“You should only buy organic.” “If it’s not organic, then it’s bad for you.” Chances are, you’ve already heard these—from social media, television, friends, and family. More and more people are starting to subscribe to this lifestyle in a quest for better health, whether it’s an individual or an entire household. But is it always good? Now that you’re in the stage of your life when you’re forming habits, it’s important to know the real deal.
The great debate
Let’s get our facts straight. Going organic has a lot of benefits. Organic food is considered safer because they are free from synthetic fertilizers and pesticides, genetically-modified ingredients and irradiation, which may have adverse effects on our health. Consuming organic food limits our exposure to chemical residue that may increase the risk of cancer according to the National Cancer Institute. Livestock raised in organic farms are not fed antibiotics or growth hormones. Organic methods of farming also have less impact on the environment and require less resources. Many small local farmers—who are often marginalized—still rely on traditional way of growing crops, hence, buying organic also means supporting their livelihood.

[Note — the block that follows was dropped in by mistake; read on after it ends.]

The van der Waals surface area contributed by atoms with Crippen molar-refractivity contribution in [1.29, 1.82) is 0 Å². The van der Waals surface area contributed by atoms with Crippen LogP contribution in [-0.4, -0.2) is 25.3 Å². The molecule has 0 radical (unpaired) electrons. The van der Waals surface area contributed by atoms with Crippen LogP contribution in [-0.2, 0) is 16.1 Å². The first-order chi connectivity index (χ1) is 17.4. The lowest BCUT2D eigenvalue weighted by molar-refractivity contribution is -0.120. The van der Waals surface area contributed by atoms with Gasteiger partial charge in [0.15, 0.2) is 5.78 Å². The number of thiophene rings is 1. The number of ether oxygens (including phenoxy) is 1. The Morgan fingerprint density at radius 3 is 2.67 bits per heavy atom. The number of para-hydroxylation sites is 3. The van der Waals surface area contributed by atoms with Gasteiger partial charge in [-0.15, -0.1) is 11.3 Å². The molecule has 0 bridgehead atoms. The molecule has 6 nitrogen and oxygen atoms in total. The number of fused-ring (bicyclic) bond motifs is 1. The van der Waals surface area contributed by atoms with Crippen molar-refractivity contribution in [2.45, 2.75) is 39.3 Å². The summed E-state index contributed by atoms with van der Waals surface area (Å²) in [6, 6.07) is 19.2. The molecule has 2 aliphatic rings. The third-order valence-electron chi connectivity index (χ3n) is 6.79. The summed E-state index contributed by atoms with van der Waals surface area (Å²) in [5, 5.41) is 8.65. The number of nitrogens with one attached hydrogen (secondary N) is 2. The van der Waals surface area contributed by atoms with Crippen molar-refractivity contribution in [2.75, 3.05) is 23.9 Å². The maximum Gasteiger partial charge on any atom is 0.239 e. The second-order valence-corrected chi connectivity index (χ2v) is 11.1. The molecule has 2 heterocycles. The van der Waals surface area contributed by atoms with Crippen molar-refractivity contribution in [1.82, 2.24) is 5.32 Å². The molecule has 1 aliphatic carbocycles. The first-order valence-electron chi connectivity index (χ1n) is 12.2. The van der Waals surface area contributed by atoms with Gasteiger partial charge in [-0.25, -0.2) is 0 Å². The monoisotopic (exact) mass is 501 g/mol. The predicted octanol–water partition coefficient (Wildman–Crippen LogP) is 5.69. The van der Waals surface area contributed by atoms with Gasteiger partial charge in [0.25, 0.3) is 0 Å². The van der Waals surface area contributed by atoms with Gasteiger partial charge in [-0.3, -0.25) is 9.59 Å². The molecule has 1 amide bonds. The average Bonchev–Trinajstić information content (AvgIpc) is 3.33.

A lot of times, the debates revolves on nutritional value. While public perception paints organic as the “healthier” choice, several studies show that there is no compelling evidence to show a difference in nutrition. Stanford University evaluated 237 studies comparing the nutritional values of organic and non-organic foods as well as their health outcomes. Aside from slightly higher phosphorous levels in organic foods and higher omega-3 fatty acid content in organic milk and chicken, the assessment shows no real advantage over the other. “There isn’t much difference between organic and conventional foods, if you’re an adult and making a decision based solely on your health,” says Dr. Dena Bravata says in Annals of Internal Medicine.